2

We have a class in our company's main library as follows:

public class User {
    private long id;
    private UserType type;
    // Getters, setters, constructors, etc.
}

and have several options to implement UserType. One of which is an enum:

public enum UserType {
    DEFAULT (10),
    TYPE_A  (20);

    private int type;

    UserType(int type) {
        this.type = type;
    }

    public int getType() {
        return type;
    }

    public static UserType valueOf(int value){

        for(UserType type : values()){
            if(type.getType() == value){
                return type;
            }
        }
        throw new IllegalArgumentException(String.format("Couldn't convert value : %d into a valid %s object", value, UserType.class));
    }
}

Our USERS table:

+----+------+
| id | type |
+----+------+
|  1 |   10 |
|  2 |   20 |
+----+------+

We have a RowMapper<User> again, in our library which is as follows:

public class UserRowMapper implements RowMapper<User> {
    @Override
    public User mapRow(ResultSet rs, int i) throws SQLException {
        return new User(rs.getLong("id"), UserType.valueOf(rs.getInt("type"));
    }
}

However, a project that takes the main library as a dependency might need to extend UserType. Converting UserType into an interface, again doesn't work, because of RowMapper (again in the library) will have to instantiate a UserType.

Here's what I come up with:

public class UserType {
    private int id;
    private String name;
    // Getters, setters and constructors
}

and the database becomes:

USERS:

+----+------+
| id | type |
+----+------+
|  1 |   10 |
|  2 |   20 |
+----+------+

USER_TYPES:

+----+---------+
| id |  name   |
+----+---------+
| 10 | DEFAULT |
| 20 | TYPE_A  |
+----+---------+

and in RowMapper we create a user as follows:

return new User(rs.getLong("id"), new UserType(rs.getInt("type_id"), rs.getString("type_name")));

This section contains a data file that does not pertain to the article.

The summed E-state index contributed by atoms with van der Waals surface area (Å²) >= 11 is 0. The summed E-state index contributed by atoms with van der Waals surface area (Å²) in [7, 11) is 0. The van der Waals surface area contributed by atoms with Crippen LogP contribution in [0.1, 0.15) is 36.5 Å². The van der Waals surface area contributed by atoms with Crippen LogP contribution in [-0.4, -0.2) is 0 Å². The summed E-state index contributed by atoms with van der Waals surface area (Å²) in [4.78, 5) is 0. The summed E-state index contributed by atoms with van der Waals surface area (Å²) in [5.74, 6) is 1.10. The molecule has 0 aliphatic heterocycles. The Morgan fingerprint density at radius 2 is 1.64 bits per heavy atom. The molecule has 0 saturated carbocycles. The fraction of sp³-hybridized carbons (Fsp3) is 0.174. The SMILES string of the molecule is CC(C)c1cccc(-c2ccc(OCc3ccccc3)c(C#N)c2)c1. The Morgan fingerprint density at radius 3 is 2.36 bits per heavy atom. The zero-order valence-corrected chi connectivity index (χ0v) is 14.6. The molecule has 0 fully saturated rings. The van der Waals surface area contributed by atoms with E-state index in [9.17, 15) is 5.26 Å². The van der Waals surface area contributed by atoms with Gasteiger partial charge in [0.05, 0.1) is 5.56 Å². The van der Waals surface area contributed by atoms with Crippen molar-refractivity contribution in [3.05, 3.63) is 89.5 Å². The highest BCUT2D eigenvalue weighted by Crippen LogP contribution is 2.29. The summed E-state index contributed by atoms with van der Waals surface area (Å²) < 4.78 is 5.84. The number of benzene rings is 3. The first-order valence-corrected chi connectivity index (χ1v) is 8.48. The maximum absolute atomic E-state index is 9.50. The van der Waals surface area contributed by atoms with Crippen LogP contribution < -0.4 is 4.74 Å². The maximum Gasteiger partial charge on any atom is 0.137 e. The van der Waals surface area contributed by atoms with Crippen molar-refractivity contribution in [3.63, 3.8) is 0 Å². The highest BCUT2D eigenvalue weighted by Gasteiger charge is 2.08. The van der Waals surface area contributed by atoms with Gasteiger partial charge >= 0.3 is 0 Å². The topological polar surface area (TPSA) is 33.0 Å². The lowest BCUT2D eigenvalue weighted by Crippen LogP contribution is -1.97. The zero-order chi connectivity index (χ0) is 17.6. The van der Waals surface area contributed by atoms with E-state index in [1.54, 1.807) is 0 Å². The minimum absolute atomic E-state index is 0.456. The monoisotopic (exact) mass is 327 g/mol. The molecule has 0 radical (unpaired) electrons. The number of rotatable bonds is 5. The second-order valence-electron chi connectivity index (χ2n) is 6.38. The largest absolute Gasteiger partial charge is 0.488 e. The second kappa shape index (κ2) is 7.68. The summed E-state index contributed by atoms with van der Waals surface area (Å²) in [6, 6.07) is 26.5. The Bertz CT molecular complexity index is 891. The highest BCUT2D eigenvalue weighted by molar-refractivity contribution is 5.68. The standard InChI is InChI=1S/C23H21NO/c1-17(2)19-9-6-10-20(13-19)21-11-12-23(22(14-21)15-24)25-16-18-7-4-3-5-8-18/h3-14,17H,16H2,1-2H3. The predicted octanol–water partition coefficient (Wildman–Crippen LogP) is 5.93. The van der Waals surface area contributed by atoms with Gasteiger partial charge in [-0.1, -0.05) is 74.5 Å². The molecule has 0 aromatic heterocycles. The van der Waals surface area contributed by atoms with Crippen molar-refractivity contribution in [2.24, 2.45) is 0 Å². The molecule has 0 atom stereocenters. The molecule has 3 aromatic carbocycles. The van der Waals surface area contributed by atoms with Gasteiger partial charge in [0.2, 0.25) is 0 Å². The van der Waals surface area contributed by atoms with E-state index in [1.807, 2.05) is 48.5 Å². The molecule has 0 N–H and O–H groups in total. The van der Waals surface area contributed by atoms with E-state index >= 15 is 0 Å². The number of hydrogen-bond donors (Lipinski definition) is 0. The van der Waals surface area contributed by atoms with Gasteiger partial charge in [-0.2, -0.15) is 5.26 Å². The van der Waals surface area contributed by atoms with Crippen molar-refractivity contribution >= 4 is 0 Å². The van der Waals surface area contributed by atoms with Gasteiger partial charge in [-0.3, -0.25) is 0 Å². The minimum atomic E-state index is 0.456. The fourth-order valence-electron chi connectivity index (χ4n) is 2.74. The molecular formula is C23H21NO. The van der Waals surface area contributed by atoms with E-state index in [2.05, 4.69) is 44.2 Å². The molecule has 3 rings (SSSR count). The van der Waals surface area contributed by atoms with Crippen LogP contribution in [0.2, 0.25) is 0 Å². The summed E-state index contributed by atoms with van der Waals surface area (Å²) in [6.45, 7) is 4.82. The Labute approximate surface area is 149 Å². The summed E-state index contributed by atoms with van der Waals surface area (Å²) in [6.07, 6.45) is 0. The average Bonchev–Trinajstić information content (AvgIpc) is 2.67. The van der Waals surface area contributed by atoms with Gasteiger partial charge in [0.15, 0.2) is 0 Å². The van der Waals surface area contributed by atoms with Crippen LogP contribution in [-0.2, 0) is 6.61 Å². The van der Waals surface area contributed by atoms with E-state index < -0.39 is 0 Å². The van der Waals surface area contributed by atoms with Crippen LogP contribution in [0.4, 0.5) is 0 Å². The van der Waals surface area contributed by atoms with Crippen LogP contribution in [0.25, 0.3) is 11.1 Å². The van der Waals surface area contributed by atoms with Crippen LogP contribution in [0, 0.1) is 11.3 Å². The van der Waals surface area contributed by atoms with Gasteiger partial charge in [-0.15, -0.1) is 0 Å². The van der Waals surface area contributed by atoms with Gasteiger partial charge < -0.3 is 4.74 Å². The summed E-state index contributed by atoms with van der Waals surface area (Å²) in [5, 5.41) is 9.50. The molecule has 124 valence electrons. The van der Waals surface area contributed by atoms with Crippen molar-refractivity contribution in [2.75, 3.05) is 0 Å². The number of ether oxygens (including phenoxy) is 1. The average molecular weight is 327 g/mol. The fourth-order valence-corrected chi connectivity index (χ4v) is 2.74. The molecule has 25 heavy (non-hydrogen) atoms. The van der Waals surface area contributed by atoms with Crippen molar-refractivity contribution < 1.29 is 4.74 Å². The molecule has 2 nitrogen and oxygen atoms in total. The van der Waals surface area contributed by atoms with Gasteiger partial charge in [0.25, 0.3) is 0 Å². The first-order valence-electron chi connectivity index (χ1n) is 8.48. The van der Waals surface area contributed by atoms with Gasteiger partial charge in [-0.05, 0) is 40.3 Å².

and for utility, we could a have a UserTypeContainer:

public class UserTypeContainer {
    public static final UserType DEFAULT = new UserType(10, "DEFAULT");
    public static final UserType TYPE_A = new UserType(10, "TYPE_A");
}

so that one could make use of it:

someUserDao.find(UserTypeContainer.DEFAULT);

and the projects that have this library as dependency will have to:

1) Have the extended types in their database 2) Extend UserTypeContainer to have their extended types (if they want to make use of the line above)

Is this an optimal solution? Is this a good programming practice, or do you see any flaws? What other options do I have?

Update:

I need to come up with a reusable RowMapper contained by the library. And I started to think that this is not an optimal solution.

1
+50

Have RowMapper take an optional UserType factory/creator/builder. If RowMapper encounters a UserType it's unfamiliar with, pass it to the factory (if one was given.)

To clarify, I would make UserType a class but it could still look like an enum:

class UserType {
  public static final UserType DEFAULT = new UserType(10);
  public static final UserType TYPE_A = new UserType(20);

  private int typeId;

  protected UserType(int typeId) {
     this.typeId = typeId;
  }
}

Then, define a FunctionInterface as an argument...

@FunctionInterface
interface UserTypeCreator {
   UserType create(ResultSet rs); // I don't actually recommend using ResultSet as an argument
}

Then your DAO takes that interface as an argument to the constructor.

class SomeDao {
   private Optional<UserTypeCreator> customTypeCreator;

   public SomeDao(UserTypeCreator customTypeCreator) {
      this.customTypeCreator = Optional.ofNullable(customTypeCreator);
   }

   public UserType create(ResultSet rs) {
      int type = getType(rs);
      switch (type) {
          case 10:
             return UserType.DEFAULT;
          case 20:
             return UserType.TYPE_A;
          default:
             return customTypeCreator
                         .orElseThrow(UnknownUserTypeException::new)
                         .create(rs);
      }
    }
}
2
  • Which would be better in terms of implementing UserType, an enum or an actual class with id and name fields? Could you elaborate a bit more on if I should implement the different User classes or not, and how a utility class would look like so that the consumers of the library could use methods like someUserDao.find(UserTypeContainer.DEFAULT);? I'd greatly appreciate a bit more complete answer. – Hasan Can Saral Oct 20 '19 at 13:54
  • 1
    @HasanCanSaral added some more detail. – Matthew Oct 20 '19 at 22:29

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